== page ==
We, the undersigned, support strong encryption, which plays a crucial role in protecting personal data, privacy, intellectual property, trade secrets and cyber security.  It also serves a vital purpose in repressive states to protect journalists, human rights defenders and other vulnerable people, as stated in the 2017 resolution of the ...
    BeehiveBy beehive.govt.nz
    2 weeks ago
  • Ministry of Defence Biodefence Assessment released
    The Ministry of Defence has today released a Defence Assessment examining Defence’s role across the spectrum of biological hazards and threats facing New Zealand. Biodefence: Preparing for a New Era of Biological Hazards and Threats looks at how the NZDF supports other agencies’ biodefence activities, and considers the context of ...
    BeehiveBy beehive.govt.nz
    2 weeks ago
  • New Approaches to Economic Challenges: Confronting Planetary Emergencies: OECD 9 October 2020
    New Approaches to Economic Challenges: Confronting Planetary Emergencies: OECD 9 October 2020 Hon David Parker’s response following Thomas Piketty and Esther Duflo. Good morning, good afternoon, and good evening, wherever in the world you might be. I first acknowledge the excellent thought provoking speeches of Thomas Piketty and Esther ...
    BeehiveBy beehive.govt.nz
    2 weeks ago
  • Kaipara Moana restoration takes next step
    A Memorandum of Understanding has been signed today at Waihāua Marae between the Crown, local iwi and councils to protect, restore and enhance the mauri of Kaipara Moana in Northland. Environment Minister David Parker signed the document on behalf of the Crown along with representatives from Ngā Maunga Whakahī, Ngāti ...
    BeehiveBy beehive.govt.nz
    2 weeks ago
  • New Zealand and Uruguay unite on reducing livestock production emissions
    Agriculture Minister Damien O’Connor and Uruguayan Minister of Livestock, Agriculture and Fisheries Carlos María Uriarte have welcomed the launch of a three-year project that will underpin sustainable livestock production in Uruguay, Argentina, and Costa Rica.  The project called ‘Innovation for pasture management’ is led by Uruguay’s National Institute of Agricultural ...
    BeehiveBy beehive.govt.nz
    3 weeks ago
  • 3100 jobs created through marae upgrades
    Hundreds of marae throughout the country will be upgraded through investments from the Provincial Growth Fund’s refocused post COVID-19 funding to create jobs and put money into the pockets of local tradespeople and businesses, Regional Economic Development Minister Shane Jones and Māori Development Minister Nanaia Mahuta have announced. “A total ...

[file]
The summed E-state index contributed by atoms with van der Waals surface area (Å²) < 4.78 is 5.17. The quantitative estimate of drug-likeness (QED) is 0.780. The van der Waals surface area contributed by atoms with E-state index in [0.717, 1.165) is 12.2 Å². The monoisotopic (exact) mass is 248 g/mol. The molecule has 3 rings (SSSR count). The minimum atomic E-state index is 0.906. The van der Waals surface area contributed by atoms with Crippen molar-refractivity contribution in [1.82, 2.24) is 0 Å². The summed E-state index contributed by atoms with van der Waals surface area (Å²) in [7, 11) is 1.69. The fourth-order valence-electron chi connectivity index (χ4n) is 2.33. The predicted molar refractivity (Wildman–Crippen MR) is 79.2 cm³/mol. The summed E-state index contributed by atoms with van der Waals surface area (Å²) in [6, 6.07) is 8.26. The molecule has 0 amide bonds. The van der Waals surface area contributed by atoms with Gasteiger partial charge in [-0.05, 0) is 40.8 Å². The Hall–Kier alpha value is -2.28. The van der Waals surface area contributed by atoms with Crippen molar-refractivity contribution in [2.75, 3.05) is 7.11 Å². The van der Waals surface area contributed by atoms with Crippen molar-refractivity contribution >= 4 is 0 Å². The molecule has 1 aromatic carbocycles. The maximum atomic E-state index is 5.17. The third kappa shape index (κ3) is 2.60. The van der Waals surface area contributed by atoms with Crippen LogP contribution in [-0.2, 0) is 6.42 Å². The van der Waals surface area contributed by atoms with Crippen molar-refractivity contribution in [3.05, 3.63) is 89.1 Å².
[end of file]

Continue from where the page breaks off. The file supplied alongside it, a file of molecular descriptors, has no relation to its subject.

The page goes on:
BeehiveBy beehive.govt.nz
    3 weeks ago
  • Health volunteers recognised in annual awards
    Health Minister Chris Hipkins has announced 9 teams and 14 individuals are the recipients of this year’s Minister of Health Volunteer Awards.  “The health volunteer awards celebrate and recognise the thousands of dedicated health sector volunteers who give many hours of their time to help other New Zealanders,” Mr Hipkins ...
    BeehiveBy beehive.govt.nz
    3 weeks ago
  • Community COVID-19 Fund supports Pacific recovery
    The Minister for Pacific Peoples, Aupito William Sio says a total of 264 groups and individuals have successfully applied for the Pacific Aotearoa Community COVID-19 Recovery Fund, that will support Pacific communities drive their own COVID-19 recovery strategies, initiatives, and actions. “I am keen to see this Fund support Pacific ...
    BeehiveBy beehive.govt.nz
    3 weeks ago
  • Community benefits from Māori apprenticeships
    Up to 50 Māori apprentices in Wellington will receive paid training to build houses for their local communities, thanks to a $2.75 million investment from the Māori Trades and Training Fund, announced Employment Minister Willie Jackson today. “This funding will enable Ngāti Toa Rangatira Incorporated to provide its Ngā Kaimahi ...
    BeehiveBy beehive.govt.nz
    3 weeks ago
  • Training fund supports Māori jobseekers
    Rapidly growing sectors will benefit from a $990,000 Māori Trades and Training Fund investment which will see Wellington jobseekers supported into work, announced Employment Minister Willie Jackson today. “This funding will enable Sapphire Consultants Ltd. to help up to 45 Māori jobseekers into paid training initiatives over two years through ...
    BeehiveBy beehive.govt.nz
    3 weeks ago
  • Ruakura Inland Port development vital infrastructure for Waikato
    The Government is investing $40 million to develop an inland port at Ruakura which will become a freight super-hub and a future business, research and residential development for the Waikato, Urban Development and Transport Minister Phil Twyford, and Māori Development Minister Nanaia Mahuta announced today. The funding has been has ...
    BeehiveBy beehive.govt.nz
    3 weeks ago
  • Appointments made to Defence Expert Review Group
    Defence Minister Ron Mark announced today the establishment of an Expert Review Group to review a number of aspects of the New Zealand Defence Force’s (NZDF) structure, information management and record-keeping processes.  The Expert Review Group’s work arises out of the first recommendation from the Report of the Government’s Inquiry ...
    BeehiveBy beehive.govt.nz
    3 weeks ago
  • No active community cases of COVID-19
    There are no active community cases of COVID-19 remaining in the country after the last people from the recent outbreak have recovered from the virus, Health Minister Chris Hipkins said today. “This is a big milestone. New Zealanders have once again through their collective actions squashed the virus. The systems ...
    BeehiveBy beehive.govt.nz
    3 weeks ago